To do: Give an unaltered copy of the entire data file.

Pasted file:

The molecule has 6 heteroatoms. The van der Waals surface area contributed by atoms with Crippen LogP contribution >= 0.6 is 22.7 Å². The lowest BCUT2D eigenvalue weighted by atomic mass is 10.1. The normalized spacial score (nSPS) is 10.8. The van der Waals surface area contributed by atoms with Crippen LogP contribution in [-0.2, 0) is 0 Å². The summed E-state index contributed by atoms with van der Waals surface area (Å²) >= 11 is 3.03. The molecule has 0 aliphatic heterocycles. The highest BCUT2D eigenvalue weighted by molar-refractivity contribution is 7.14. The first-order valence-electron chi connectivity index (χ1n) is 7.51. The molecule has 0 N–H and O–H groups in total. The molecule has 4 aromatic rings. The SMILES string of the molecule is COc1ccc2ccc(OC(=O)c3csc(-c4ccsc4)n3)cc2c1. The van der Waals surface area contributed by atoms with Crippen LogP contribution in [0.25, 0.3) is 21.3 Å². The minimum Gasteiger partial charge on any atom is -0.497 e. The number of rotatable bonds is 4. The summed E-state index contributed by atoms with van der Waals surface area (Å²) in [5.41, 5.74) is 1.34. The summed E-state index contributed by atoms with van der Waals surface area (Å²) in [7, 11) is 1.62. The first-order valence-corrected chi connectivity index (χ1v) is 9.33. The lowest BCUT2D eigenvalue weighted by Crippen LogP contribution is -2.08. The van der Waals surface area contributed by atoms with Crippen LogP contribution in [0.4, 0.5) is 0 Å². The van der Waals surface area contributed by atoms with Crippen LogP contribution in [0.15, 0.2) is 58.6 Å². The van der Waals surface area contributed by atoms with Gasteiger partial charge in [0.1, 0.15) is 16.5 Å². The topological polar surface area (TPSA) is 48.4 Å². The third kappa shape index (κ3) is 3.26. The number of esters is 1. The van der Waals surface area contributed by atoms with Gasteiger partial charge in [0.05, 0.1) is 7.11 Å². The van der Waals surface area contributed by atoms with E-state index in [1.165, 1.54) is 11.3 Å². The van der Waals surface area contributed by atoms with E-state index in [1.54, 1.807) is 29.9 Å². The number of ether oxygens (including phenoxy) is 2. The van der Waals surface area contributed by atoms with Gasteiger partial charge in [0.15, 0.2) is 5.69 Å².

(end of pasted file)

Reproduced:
The molecule has 6 heteroatoms. The van der Waals surface area contributed by atoms with Crippen LogP contribution >= 0.6 is 22.7 Å². The lowest BCUT2D eigenvalue weighted by atomic mass is 10.1. The normalized spacial score (nSPS) is 10.8. The van der Waals surface area contributed by atoms with Crippen LogP contribution in [-0.2, 0) is 0 Å². The summed E-state index contributed by atoms with van der Waals surface area (Å²) >= 11 is 3.03. The molecule has 0 aliphatic heterocycles. The highest BCUT2D eigenvalue weighted by molar-refractivity contribution is 7.14. The first-order valence-electron chi connectivity index (χ1n) is 7.51. The molecule has 0 N–H and O–H groups in total. The molecule has 4 aromatic rings. The SMILES string of the molecule is COc1ccc2ccc(OC(=O)c3csc(-c4ccsc4)n3)cc2c1. The van der Waals surface area contributed by atoms with Crippen LogP contribution in [0.25, 0.3) is 21.3 Å². The minimum Gasteiger partial charge on any atom is -0.497 e. The number of rotatable bonds is 4. The summed E-state index contributed by atoms with van der Waals surface area (Å²) in [5.41, 5.74) is 1.34. The summed E-state index contributed by atoms with van der Waals surface area (Å²) in [7, 11) is 1.62. The first-order valence-corrected chi connectivity index (χ1v) is 9.33. The lowest BCUT2D eigenvalue weighted by Crippen LogP contribution is -2.08. The van der Waals surface area contributed by atoms with Crippen LogP contribution in [0.4, 0.5) is 0 Å². The van der Waals surface area contributed by atoms with Crippen LogP contribution in [0.15, 0.2) is 58.6 Å². The van der Waals surface area contributed by atoms with Gasteiger partial charge in [0.1, 0.15) is 16.5 Å². The topological polar surface area (TPSA) is 48.4 Å². The third kappa shape index (κ3) is 3.26. The number of esters is 1. The van der Waals surface area contributed by atoms with Gasteiger partial charge in [0.05, 0.1) is 7.11 Å². The van der Waals surface area contributed by atoms with E-state index in [1.165, 1.54) is 11.3 Å². The van der Waals surface area contributed by atoms with E-state index in [1.54, 1.807) is 29.9 Å². The number of ether oxygens (including phenoxy) is 2. The van der Waals surface area contributed by atoms with Gasteiger partial charge in [0.15, 0.2) is 5.69 Å².